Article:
Independents Assessing Their Cultural 'Climate'

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In an effort to promote ethnic diversity in private education, the National Association of Independent Schools has designed an evaluation instrument to study what schools as institutions say, and what they do, to foster a multicultural environment.

The n.a.i.s. assessment is designed to enable schools to study their own cultural "climate," including student recruitment, faculty hiring, and curriculum, officials of the group said. It also measures more subtle indicators of institutional attitude, they said, such as the contents of school bulletin boards, the type of music played at dances, and the books selected for summer reading lists.

Supported by Grant

Funded by a $70,000 grant from the Henry Luce Foundation, the assessment has been designed and pilot-tested in seven independent schools over the past two years.

The association will try to recruit 200 of its 900 member schools to go through the evalua4tion in the next two years.

The purpose of the assessment is to measure a school against its own institutional "mission statement," said Randolph Carter, director of minority affairs for the association. The evaluation does not impose any n.a.i.s. standard.

"At the very least, our schools have an open-door policy, and some have [more elaborate] policies promoting diversity," Mr. Carter said. "Through this tool, we can see how the school's mission is reflected in the school's actions."

Lack Diverse Curriculum

The association, which represents about 1 percent of the nation's private schools, developed the assessment "to see if we could be more concrete" in efforts to promote more diversity among member schools, Mr. Carter said.

"Rather than just giving schools a lot of rah-rah-rah about diversity, we can give them a document they can use," Mr. Carter said.

Minority enrollment in independent schools has risen about 0.5 percent a year for the past four years, according to n.a.i.s. estimates. Last year, minorities constituted 11.6 percent of enrollment at member schools.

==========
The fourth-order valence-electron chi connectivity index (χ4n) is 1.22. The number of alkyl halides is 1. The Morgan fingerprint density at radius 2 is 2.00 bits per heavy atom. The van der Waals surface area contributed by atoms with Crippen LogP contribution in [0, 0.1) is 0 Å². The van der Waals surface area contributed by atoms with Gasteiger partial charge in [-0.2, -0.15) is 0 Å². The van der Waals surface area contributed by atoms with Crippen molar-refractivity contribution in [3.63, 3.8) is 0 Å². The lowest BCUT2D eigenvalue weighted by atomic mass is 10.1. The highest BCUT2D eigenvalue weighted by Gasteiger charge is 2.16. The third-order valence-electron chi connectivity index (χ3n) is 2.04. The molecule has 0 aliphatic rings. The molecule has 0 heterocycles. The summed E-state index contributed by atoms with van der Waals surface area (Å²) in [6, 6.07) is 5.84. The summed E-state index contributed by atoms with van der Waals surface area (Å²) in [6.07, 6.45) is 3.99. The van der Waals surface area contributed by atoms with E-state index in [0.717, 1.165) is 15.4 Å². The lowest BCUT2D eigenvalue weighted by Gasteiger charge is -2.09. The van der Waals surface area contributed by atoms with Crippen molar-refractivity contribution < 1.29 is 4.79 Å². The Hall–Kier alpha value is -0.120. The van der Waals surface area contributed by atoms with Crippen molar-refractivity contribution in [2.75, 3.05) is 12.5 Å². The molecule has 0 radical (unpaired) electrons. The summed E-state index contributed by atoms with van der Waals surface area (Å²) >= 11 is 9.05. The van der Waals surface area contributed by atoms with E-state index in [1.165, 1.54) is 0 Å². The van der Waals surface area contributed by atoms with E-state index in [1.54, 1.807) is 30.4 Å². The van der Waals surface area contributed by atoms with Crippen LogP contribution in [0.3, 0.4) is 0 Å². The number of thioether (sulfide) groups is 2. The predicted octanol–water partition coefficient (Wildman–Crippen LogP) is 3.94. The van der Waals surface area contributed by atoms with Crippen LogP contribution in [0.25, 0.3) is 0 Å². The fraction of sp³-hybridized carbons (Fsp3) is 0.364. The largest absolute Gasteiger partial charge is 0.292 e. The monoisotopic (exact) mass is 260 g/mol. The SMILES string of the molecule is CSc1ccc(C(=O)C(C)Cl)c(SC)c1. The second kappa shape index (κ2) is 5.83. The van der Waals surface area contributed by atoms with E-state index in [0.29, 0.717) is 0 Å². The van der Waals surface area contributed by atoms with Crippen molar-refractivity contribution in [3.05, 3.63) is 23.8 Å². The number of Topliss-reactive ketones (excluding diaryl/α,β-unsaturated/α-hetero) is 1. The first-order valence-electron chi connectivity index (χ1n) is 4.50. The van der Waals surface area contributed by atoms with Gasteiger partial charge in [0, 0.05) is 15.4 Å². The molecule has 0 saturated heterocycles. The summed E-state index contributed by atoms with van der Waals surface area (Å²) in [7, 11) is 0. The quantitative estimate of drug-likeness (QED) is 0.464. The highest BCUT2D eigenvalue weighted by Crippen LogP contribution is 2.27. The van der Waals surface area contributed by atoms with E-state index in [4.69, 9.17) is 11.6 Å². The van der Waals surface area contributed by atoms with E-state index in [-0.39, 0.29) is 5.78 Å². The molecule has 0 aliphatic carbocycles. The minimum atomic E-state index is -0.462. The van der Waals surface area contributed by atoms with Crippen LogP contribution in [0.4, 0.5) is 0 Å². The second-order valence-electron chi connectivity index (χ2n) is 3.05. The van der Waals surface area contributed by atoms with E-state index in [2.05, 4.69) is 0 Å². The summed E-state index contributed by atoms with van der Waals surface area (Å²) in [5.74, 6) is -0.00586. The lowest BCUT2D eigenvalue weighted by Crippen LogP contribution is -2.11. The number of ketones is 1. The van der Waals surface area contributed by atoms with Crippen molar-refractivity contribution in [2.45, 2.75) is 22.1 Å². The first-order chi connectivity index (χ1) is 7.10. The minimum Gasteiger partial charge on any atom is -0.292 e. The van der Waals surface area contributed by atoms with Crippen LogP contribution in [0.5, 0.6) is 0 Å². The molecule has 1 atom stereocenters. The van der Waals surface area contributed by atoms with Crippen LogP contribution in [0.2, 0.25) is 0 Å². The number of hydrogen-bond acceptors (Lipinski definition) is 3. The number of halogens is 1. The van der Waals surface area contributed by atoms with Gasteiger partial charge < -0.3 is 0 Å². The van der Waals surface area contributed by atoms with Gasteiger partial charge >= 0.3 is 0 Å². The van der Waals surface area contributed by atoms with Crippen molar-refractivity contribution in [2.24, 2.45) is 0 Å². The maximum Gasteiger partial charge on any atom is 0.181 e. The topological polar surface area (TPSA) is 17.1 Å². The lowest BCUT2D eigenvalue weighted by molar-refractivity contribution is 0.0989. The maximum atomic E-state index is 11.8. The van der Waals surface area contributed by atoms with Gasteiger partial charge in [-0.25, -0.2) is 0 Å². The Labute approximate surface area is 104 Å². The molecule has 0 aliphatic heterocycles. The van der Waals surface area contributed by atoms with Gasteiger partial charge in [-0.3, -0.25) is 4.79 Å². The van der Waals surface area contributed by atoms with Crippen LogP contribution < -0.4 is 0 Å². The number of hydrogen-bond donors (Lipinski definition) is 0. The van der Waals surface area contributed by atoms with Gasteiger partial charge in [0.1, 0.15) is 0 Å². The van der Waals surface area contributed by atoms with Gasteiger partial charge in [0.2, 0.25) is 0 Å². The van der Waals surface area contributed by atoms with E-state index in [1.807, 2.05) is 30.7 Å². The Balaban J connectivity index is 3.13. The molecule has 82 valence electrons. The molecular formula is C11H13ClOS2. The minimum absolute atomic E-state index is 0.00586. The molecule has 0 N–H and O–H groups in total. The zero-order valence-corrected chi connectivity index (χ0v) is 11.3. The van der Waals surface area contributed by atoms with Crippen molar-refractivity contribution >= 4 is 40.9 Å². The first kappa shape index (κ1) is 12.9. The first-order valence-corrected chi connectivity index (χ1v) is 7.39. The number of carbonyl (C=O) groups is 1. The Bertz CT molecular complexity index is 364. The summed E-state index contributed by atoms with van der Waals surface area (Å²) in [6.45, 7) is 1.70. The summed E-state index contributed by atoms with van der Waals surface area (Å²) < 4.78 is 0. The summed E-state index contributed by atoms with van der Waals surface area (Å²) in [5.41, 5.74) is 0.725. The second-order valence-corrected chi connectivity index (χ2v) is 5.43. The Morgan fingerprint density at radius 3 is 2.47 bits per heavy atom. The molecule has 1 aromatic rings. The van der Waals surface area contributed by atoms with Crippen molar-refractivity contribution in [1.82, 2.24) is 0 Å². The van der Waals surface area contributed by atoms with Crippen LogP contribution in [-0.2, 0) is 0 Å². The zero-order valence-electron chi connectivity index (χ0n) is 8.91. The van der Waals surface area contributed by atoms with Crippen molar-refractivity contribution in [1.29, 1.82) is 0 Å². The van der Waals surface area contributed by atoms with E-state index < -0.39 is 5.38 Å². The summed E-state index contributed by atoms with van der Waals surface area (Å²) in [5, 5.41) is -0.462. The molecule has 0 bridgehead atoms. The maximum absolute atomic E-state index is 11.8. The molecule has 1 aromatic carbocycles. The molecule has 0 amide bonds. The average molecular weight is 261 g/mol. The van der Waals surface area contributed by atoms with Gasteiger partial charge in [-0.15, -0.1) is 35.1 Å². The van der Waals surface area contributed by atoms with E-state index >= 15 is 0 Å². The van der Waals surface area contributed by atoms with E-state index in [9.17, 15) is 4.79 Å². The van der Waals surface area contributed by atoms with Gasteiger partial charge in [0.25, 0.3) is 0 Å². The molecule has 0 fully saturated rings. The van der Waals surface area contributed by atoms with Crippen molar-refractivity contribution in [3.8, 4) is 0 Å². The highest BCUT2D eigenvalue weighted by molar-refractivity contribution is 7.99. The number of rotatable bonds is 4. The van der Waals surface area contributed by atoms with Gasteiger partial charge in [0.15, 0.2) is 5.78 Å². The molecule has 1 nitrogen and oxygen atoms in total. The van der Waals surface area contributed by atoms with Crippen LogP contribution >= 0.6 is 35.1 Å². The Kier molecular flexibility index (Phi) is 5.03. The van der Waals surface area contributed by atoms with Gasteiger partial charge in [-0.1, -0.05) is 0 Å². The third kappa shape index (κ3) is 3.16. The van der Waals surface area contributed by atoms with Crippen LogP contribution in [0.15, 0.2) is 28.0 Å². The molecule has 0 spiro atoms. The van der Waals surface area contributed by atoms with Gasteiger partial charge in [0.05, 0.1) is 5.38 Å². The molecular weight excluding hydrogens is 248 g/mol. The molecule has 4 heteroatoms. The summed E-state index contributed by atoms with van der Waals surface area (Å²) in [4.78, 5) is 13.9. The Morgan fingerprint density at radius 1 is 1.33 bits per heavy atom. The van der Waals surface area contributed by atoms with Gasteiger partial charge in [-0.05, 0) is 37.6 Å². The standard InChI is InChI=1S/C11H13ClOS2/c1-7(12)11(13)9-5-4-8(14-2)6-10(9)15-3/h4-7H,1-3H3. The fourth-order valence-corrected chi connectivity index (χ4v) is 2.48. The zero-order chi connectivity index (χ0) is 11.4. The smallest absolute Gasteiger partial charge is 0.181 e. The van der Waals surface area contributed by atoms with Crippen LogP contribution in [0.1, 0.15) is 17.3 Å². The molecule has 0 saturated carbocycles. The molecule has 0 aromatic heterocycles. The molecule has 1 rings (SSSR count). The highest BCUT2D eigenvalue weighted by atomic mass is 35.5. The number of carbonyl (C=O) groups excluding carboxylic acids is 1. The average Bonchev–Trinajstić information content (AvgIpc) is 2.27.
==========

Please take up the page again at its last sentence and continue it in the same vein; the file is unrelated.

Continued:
In contrast, 3.7 percent of independent-school faculty members last year were minorities. Their numbers have been growing by less than 0.2 percent annually, according to the association.

The schools involved in the pilot project found that they often fell short in reaching their institutional goals, Mr. Carter said. In some cases, the pilot project concluded, board policies should be more specific with respect to minority recruitment.

In addition, most of the pilot schools did not have "a really diverse curriculum," Mr. Carter said.

"Multicultural education is not just talking about Martin Luther King Jr. and celebrating Black History Month," he said.

'Important To Teach'

Mr. Carter defined multicultural education as teaching students to recognize and prize diversity, develop greater understanding of cultures besides their own, and understand the historical, political, and economic basis of inequality.

"We are in an era when it is important to teach about diversity," Mr. Carter said. "As schools, we're not interested in throwing all students into a blender and having them come out the same."

The association also has set a goal of increasing the number of minority faculty at the first schools to try the evaluation by 200--or one additional minority teacher or administrator per school.

The evaluation takes about six months to complete, and a team of independent-school educators trained by the n.a.i.s. comes to the school for an on-site assessment. The process can be worked into a school's regular evaluation program.

The assessment's initial costs are small, Mr. Carter said, but the evaluation forces schools to examine their resources to look for ways of funding curricular improvements. The n.a.i.s. is seeking foundation grants to continue funding the evaluation project, he said.

Vol. 08, Issue 15

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